Ultrasound-assisted method biodiesel production

Figure 3

Scheme of biodiesel production process via an ultrasound-assisted method

 

Biodiesel produced from Vegetable oils has a high viscosity that hinders its proper combustion in the engine and causes numerous problems such as coking, carbon deposition, sticking of oil ring, thickening and gelling of lubrication. Micro-emulsion techniques may be employed to solve high viscosity problems. Solvents (such as methanol, ethanol, and 1-butanol) have been used in the micro emulsion technique. Through this technique, optically isotropic fluid microstructure, dispersed with the dimension generally in the 1-150 nm range and formed spontaneous mixture from two immiscible liquids.

The diesel obtained from this type of technique has a low octane number and energy. Thermal cracking makes use of pyrolysis to produce biodiesel from vegetable oils and animal fats.  In pyrolysis, vegetable oils and animal fats are heated at a temperature between 450-850 ⁰C in an oxygen/air-free environment in the presence of a catalyst (SiO2/ Al2O3). 450-850 ⁰C which cleavage the chemical bonds and yields small molecules. The remaining (methyl ester) may directly be used as fuel. This technique was used during World War 1 for the production of diesel, gasoline, and kerosene from the Tung oil. Trans-esterification is the process by which the fat and oil react with the alcohols (methanol and ethanol) and the ester and glycerol are produced. The maximum ester may be produced with the ratio of (1:3) reactant triglyceride and alcohol.

Alkalis, acids, and enzymes are used as a catalyst to enhance the reaction rate. Alkali catalysts comprised of NaOH, KOH, carbonates, sodium methoxide, sodium ethoxide, and sodium peroxide. Whilst; sulfuric acid, sulfonic acid, and hydrochloric acid are usually used as an acid catalyst. Lithium may also be used as a catalyst in Trans-esterification. Glycerides and alcohols must be anhydrous when alkali catalysts are used because the presence of water may shift the reaction toward saponification, a process by which soap is produced. This process is completed in a series of reactions.

saponification biodiesel production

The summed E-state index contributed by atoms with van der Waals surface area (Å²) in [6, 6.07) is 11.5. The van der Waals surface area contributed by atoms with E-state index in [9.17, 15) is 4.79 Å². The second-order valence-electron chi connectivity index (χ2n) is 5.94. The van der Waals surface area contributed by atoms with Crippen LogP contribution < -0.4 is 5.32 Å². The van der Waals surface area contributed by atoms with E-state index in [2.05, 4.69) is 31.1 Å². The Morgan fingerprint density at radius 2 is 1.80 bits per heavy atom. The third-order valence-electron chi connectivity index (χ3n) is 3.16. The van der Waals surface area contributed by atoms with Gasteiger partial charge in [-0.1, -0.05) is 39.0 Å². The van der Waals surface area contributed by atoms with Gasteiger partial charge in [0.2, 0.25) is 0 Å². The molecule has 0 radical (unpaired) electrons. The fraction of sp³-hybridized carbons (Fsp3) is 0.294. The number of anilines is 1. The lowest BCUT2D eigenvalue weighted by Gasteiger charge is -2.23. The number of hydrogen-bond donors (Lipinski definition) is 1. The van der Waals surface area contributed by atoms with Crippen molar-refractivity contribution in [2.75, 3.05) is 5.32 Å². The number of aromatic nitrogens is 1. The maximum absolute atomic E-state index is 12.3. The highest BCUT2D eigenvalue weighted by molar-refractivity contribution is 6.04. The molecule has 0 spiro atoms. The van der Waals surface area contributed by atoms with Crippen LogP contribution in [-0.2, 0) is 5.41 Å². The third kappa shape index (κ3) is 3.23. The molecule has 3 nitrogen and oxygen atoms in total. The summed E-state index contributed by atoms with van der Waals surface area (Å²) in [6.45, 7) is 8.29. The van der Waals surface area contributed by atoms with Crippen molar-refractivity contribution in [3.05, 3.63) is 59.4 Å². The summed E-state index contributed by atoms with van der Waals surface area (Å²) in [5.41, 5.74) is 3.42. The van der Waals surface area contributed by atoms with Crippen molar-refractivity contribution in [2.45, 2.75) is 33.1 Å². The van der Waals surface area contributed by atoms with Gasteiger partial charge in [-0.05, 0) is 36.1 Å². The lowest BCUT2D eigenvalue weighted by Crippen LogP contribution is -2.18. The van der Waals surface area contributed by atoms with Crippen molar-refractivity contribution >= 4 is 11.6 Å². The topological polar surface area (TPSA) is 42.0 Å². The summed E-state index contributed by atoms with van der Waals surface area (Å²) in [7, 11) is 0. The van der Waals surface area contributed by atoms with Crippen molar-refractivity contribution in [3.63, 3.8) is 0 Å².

A mole of the ester is liberated at each step during this process. This ester is used as biofuel. During this process, the glycerides should have pH less than one and an anhydrous environment if it has moisture then there will be the formation of soap which affects the catalytic activity. The molar ratio should be 3:1 for vegetable oil and 6:1 for animal fats respectively.

Moreover, there are numerous methods of producing biodiesel from natural renewable resources; however, Trans-esterification produced high quality and quantity biodiesel with desired qualities of low viscosity and, high combustion power. Biodiesel is a cleaner energy source that would also reduce our reliance on ever diminishing fossil fuels. 

Concluding remarks:

By using biodiesel, we can not only improve our environment but also enhances the efficiency of the vehicle and extends the life of diesel engines as it has better lubricant properties than petroleum products. Thus, the developing countries should adopt such policy, research, and development activities that would enable them to start biodiesel production ensuring fuel security and environmental stewardship. 

Authors 1Muhammad Talha Aslam, 1Dr. Rizwan Maqbool, 1Dr. Imran Khan, 1Dr. Umer Chattha, 1Dr. Umair Hassan, 2Ahsan Shabbir
1Department of Agronomy, University of Agriculture, Faisalabad 2Department of Plant Pathology, University of Agriculture, Faisalabad
Muhammad Talha Aslam

Muhammad Talha Aslam

Master of Science (Hons.) Scholar Weed Science Laboratory, Department of Agronomy, University of Agriculture, Faisalabad, Pakistan